In present day public policy-making, all that Zimbabweans wish to see is an honest process that leaves no one behind.
On March 25, the Centre for Applied Legal Research (CALR) said at a media reform policy workshop held at Mont Clair Nyanga in Zimbabwe’s Manicaland province that working with the inter-ministerial taskforce (IMT) on the alignment of legislation to the Constitution co-ordinated by the Attorney-General’s (AG) office had “come to an end”.
CALR stated it had held “constructive discussions with the Information, Publicity and Broadcasting Services ministry permanent secretary Ndavaningi Mangwana, directors from the AG’s legislative drafting department and constitutional and parliamentary affairs representatives”, adding that: “platform is set to translate policy into legislation, focuses on having the approved principles transformed into law. It is a platform facilitated by the IMT and the AG’s drafting department which also incorporates input from key stakeholders who were involved in processes of aligning media laws to the Constitution.
The inclusive approach will enable all key stakeholders working with the AG’s drafting department to possess finer details and input enabling for translation principles into legislation. The Information ministry is seeking to have three Bills from an unbundled Access to Information and Protection of Privacy Act (AIPPA). The proposed three new Bills are:
• Freedom of Information Bill
• Protection of Personal Information Bill
• The Zimbabwe Media Commission Bill
Attending the policy event, in addition to Mangwana, was director of the AG’s drafting department Jameson Mupariwa Mukaratirwa, the director of constitutional and parliamentary affairs, Charles Manhiri, ICT ministry, Zimbabwe Media Commission, CSOs and representatives from various government departments.
CALR suggested that policy is already decided and only needs legislating.
The effort is supported by the European Union (EU) mission in the country.
Zimbabweans are hailing the efforts of intergovernmental organisations; the United Nations (UN), foreign governments in regional blocs like the EU and grant money for coherent actions from Sweden. While it appears like a good deal, more appropriate steps are required in the decision-making process to raise the reform programme bar, in particular, with respect to the presence of women and the diaspora at every step of the public policy reform exercise.
The government, International Finance Institutions (IFIs), foreign governments and their interlocutors must engage constructively with the Zimbabwe diaspora, and the people who left the country in a mass exodus, particularly between 2000 – 2019. There must be immediate collective response to protect their civil rights. Left unresolved, these challenges threaten Zimbabwe’s emerging democracy and its security and integrity. How well the reform process begins and ends is fundamental for a President who has, in the past, berated the diaspora, women, and diaspora media firms and professionals. It’s worth noting that many in the diaspora actively work in the media, broadcasting and information environment from their host countries.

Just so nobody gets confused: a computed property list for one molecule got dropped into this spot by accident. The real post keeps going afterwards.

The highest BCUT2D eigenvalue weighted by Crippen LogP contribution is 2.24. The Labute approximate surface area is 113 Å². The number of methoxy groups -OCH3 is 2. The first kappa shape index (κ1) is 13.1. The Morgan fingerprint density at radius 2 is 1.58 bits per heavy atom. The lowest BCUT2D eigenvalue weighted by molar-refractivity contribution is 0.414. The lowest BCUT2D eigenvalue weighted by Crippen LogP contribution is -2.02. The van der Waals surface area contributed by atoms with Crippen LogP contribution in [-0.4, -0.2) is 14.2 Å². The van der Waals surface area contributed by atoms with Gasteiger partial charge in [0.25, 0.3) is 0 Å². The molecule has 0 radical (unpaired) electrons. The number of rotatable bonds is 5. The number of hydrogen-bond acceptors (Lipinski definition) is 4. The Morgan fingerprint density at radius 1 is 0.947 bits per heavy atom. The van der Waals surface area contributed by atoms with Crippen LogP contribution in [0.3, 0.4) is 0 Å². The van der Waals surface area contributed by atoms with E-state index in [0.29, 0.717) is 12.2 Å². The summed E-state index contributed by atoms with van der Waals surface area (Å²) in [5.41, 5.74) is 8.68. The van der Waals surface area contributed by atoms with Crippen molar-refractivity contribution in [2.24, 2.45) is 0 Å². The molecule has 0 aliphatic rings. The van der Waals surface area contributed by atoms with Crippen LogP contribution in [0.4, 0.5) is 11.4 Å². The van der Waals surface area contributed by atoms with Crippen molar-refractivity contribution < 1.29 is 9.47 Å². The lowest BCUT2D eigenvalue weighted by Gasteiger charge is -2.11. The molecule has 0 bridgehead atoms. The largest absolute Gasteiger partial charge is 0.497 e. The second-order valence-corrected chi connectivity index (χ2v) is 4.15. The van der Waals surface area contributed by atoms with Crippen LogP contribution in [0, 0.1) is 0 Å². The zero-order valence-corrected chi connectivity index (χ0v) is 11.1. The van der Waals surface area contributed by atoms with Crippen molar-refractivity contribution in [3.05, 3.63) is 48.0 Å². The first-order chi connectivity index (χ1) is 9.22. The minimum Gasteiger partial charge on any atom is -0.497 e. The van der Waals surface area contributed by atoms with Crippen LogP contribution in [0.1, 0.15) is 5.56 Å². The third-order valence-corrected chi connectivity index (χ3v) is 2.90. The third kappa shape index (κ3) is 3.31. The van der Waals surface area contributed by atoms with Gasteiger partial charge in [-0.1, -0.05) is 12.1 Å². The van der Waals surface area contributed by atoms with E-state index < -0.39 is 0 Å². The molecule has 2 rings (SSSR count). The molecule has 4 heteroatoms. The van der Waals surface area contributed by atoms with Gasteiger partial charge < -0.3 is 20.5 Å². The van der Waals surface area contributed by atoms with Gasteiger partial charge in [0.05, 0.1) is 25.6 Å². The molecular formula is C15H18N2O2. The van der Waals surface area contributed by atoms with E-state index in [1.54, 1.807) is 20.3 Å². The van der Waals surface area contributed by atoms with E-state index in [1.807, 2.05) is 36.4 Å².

President Emmerson Mnangagwa’s reform programme presents serious, authoritarian stumbling blocks to its diaspora citizens and women’s civil rights.
Finance and Economic Development minister Mthuli Ncube and Mnangagwa must show government’s positive progress and that Zimbabwe is making efforts to address structural reforms by repealing AIPPA and aligning laws to the country’s Constitution.
However, a contradictory policy reform process has already been set into motion from Harare. While it appears that a predominantly Zanu PF-led reform process may have begun domestically; it remains mute and now a huge obstacle to diaspora engagement, inclusivity and participation and may even end in authoritarian regime resilience.
The West has called on Zimbabwe to live up to its commitments to implement structural reforms. This matter is no longer simply about a massive debt to IFIs, but about beastly failure to protect constitutional civil rights — IFIs and inter-governmental blocs are slow to realise the ground has shifted.
It raises all sorts of questions and three critical points emerge from the current, unfolding policy reform debate.
Problem One: What is the relationship between the drafters of the proposed legislation and authoritarian rule?
Zimbabweans, domestically and abroad, commonly hold a bias on a process that has actors they cannot trust in an environment of deep-seated corruption. Mnangagwa’s reform programme appears disinterested in diaspora and diaspora women stakeholder ideas. Who knows, veritably, if the policy drafting process is under the influence of the military-controlled government?
The media reform meetings, including those held in the AG’s office in November 2018, suggest that the country’s political regime, through its institutions, will affect the policy outcomes without full-scale democratisation. Not many innovative policy changes will be implemented.
The problem is that anything different is an existential threat to the Mnangagwa-reform model.
The fact that a policy-writing workshop took place does not mean a draft Bill concluded with inclusive participation.
Problem two: Opportunities, yet constraints